Cisco brainstorms connected digital whiteboard
Organizing an office full of people on a project can be tough, and it's even more chaotic in the modern workforce, when that group can be meeting from anywhere in the world. To try to bring that to order, companies like Google, Microsoft, and Smart have developed digital whiteboards that use the Cloud to replicate visual brainstorming sessions from afar, and now Cisco is pitching its own version – the Spark Board.
The Spark Board is essentially a huge touchscreen that can be mounted on the wall or a stand, with a 4K display and options for 55-inch or 70-inch versions. Like its competitors, its primary function is as a digital whiteboard that can connect to others around the globe, so whatever is drawn or written on one is mirrored in real-time (or is that "real-time"?) on all other connected Spark Boards.
Besides worldwide whiteboard jam sessions, a 4K camera and 12-microphone array allow for video conferencing, with the option to have both video and the whiteboard running at the same time. Screens can be shared from a connected PC, Mac, tablet or phone via a new system dubbed "ultrasound wireless pairing." While that may seem like an odd choice over something like Bluetooth, the reasoning appears to be a security measure: ultrasound has a short range, so it can typically only be accessed from within the same room. If you have an account on the Spark app, the company says any Spark Board in the world can recognize and greet you as you approach it.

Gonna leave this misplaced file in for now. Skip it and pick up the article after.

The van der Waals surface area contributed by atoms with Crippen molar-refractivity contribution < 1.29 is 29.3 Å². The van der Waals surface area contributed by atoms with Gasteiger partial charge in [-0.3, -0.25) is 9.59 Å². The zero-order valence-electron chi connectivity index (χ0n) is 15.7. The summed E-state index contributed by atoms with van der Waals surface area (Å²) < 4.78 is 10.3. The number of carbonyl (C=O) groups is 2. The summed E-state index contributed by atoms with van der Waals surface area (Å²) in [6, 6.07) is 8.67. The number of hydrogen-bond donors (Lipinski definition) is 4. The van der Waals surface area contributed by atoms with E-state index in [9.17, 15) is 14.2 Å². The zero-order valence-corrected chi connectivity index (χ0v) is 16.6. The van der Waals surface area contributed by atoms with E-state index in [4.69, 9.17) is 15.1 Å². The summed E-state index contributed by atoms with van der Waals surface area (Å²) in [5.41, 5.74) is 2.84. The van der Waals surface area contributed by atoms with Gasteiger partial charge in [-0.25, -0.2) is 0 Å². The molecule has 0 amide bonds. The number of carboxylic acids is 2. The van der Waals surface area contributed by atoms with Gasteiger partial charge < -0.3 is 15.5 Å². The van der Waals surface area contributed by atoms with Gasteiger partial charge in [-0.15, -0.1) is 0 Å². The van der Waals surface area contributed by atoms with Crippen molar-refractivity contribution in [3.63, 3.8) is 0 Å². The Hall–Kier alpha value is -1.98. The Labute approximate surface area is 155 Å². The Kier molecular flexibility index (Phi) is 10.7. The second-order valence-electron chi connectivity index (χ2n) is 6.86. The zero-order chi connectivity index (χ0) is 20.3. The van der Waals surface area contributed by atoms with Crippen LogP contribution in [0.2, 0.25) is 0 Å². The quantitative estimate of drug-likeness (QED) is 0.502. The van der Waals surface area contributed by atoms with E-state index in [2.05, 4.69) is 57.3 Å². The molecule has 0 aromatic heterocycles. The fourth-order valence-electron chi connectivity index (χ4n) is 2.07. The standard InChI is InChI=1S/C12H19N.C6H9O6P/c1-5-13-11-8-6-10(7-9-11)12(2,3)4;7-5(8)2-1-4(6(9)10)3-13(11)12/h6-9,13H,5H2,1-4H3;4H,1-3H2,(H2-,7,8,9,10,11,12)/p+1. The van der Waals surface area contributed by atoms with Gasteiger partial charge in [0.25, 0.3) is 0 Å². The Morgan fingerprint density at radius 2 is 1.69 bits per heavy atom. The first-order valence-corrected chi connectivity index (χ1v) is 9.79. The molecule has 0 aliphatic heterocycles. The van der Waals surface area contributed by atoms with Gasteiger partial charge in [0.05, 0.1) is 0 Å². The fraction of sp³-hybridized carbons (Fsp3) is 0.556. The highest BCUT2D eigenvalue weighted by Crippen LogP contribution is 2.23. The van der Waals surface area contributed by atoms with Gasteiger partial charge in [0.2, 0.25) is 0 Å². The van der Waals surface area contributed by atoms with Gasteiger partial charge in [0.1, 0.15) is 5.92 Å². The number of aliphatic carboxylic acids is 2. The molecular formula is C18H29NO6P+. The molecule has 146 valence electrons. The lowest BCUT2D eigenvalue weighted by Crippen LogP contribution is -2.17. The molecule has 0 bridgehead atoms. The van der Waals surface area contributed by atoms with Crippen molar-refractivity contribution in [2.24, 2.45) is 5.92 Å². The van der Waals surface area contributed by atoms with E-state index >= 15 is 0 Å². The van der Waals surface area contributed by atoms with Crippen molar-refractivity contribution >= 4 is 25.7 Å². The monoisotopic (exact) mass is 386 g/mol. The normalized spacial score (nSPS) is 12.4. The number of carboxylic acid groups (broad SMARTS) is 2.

The Spark Board integrates with Cisco's virtual collaboration system Spark, in the same way that Microsoft's Surface Hub and Google's Jamboard work with their respective business software suites. As a network for messaging and sharing files between teams, the Spark software does all the behind-the-scenes work, so people can sit in on the meeting from a desktop, laptop or smartphone via the Cisco Spark app, without needing a separate Spark Board for every office and person in a collaboration. All work is saved to the Cloud and accessible and editable by everyone in a team.
The 55-in Spark Board is due to be released by the end of January for US$4,990, with the 70-in version following later in the year for $9,990. That's a bit less than Google and Microsoft's offerings, but the steep Spark subscription fee of $199 a month will start to eat into those savings. A cheaper option might be to go with the Kaptivo, a system that digitizes any old whiteboard.